All this said, I found this film to be rather tame considering its reputation – much of the picture is formulaic and predictable as it focuses on Ann’s efforts to win over the Wadsworth family. Still, there’s always the question of whether Ann can really be trusted at all: in an “off the deep end” screwy flick like this, her clean-cut image seems a little too convenient. By the end of the film (which is more suspense/horror oriented), an audience would be left wondering who – if anyone – we’re supposed to be rooting for here. Ultimately, the way the narrative toys around with and juggles character motivations results in some moments of confusion, though I think this is a benefit to the picture considering its offbeat nature.
Though this film very much looks like the low budget effort is really is (special effects are almost non-existent and pretty awful when they do show up; sets are occasionally quite barren), the cast of actors make the film amusing and fun. Anjanette Comer plays social worker Ann who has a wide-eyed fascination with the Wadsworth Baby – the question is why she is so enamored with him. The raspy-voiced Ruth Roman plays Mrs. Wadsworth and is given several moments in which she very nearly becomes a film noir styled “dangerous female” – check out the tight pants/open blouse outfit she wears during some of her furious “…you bitch!…” monologues. Marianna Hill (occasionally sporting one of the most eye-popping “big” hairdos I’ve seen in a while) and the plucky Susanne Zenor play the Wadsworth daughters, both of whom have some noticeable eccentricities. Undoubtedly, the “villain” characters in this film (given some howlingly good/bad dialogue by writer Polsky) are the most intriguing and captivating, though David Mooney does about steal the show as Baby. Probably the performance I liked the most was long-time character actor Michael Pataki in a limited role as Dennis, the quintessential lounge lizard trolling Baby’s dance freakout birthday party. Pataki is sleazy to the extreme and enjoyable to watch as layers on the ham and cheese.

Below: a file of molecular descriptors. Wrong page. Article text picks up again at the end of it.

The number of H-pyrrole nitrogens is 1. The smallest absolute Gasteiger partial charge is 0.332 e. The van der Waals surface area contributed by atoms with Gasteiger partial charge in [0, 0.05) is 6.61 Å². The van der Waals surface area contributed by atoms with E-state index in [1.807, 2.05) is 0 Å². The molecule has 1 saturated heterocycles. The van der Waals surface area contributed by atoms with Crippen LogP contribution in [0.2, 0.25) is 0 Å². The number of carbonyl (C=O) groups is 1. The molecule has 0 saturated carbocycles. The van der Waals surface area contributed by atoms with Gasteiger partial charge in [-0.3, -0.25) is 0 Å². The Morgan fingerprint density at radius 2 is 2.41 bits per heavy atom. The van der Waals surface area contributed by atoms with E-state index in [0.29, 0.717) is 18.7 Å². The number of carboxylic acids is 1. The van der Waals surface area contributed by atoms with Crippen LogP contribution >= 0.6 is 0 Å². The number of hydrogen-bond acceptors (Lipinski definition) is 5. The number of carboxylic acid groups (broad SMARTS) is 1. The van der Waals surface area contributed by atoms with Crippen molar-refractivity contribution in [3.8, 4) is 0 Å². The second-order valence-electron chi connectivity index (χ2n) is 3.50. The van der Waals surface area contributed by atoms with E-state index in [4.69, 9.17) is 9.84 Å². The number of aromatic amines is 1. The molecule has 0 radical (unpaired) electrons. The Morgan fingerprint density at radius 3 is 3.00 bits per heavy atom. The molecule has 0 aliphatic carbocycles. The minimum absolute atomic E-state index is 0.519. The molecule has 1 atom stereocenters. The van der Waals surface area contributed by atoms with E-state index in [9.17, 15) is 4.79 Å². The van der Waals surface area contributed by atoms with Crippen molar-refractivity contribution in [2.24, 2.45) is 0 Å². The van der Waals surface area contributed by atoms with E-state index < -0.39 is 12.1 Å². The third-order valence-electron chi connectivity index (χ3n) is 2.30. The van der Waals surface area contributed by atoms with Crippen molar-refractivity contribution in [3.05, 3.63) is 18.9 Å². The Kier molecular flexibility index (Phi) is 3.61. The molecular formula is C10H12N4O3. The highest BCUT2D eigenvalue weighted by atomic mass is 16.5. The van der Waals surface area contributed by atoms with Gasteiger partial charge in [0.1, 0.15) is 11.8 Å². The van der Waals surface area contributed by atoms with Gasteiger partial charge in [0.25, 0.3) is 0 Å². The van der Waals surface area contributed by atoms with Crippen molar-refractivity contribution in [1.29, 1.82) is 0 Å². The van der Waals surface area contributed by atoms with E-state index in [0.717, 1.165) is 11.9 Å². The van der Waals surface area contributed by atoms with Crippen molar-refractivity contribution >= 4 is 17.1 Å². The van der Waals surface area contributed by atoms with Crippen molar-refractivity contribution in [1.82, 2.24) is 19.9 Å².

Uh-oh! Someone needs their diaper changed…
Ted Post’s direction in the picture does its job but isn’t anything to write home about from a director known for more action-oriented pictures (such as the Dirty Harry sequel Magnum Force, Beneath the Planet of the Apes, and Hang ‘em High). I rather liked Gerald Fried’s music score, which often uses droning and moaning low-pitched string arrangements to add gloomy mood to the picture, but Michael D. Margulies’ ho-hum cinematography perfectly demonstrates why he has frequently found work in television movies rather than feature films. Overall, The Baby (which, at best, might be called a minor psychological thriller) fairly often seems lackadaisical and kinda dull, which is rather unfortunate given that it doesn’t even hit the 90 minute mark in length. It’s probably one that fans of cult movies -particularly those from the 1970s – would want to check out simply since it is so damn strange and wacky, but I’d really only give it a moderate recommendation. There are better films out there.
2011 DVD release from Severin Films looks and sounds decent, with a pair of short interviews with director Ted Post and Baby himself, David Mooney. The widescreen format of the disc is somewhat problematic however given that this film was originally shot full-frame (Image’s earlier DVD release preserves this original aspect ratio and may actually be preferable to the more recent release).
4/10 : A few relatively brief moments of violence and gore, but some pretty substantial weirdness going on in this film. I’d be surprised if this wasn’t given a PG-13 (as opposed to the original PG rating) if it was released today.
3/10 : Mrs. Wadsworth has the tendency to call most everyone around her a “witch” with a “B” (in that glorious “I smoke three packs a day” voice of hers), but that’s about the extent of the profanity here.
3/10 : Some implied sexual encounters and innuendo, but only brief onscreen “make out” sessions and no nudity. Susanne Zenor looks great however as she threatens to bust out of her tight top.
9/10 : One weird little movie that would almost be a must for cult film fans – even if the flick isn’t that great by any standard.
Nothing can overpower a monster’s love: “Nothing’s that important…when it comes to Baby I do all the thinkin’”
Trailer: (WARNING – possibly NSFW due to weirdness!)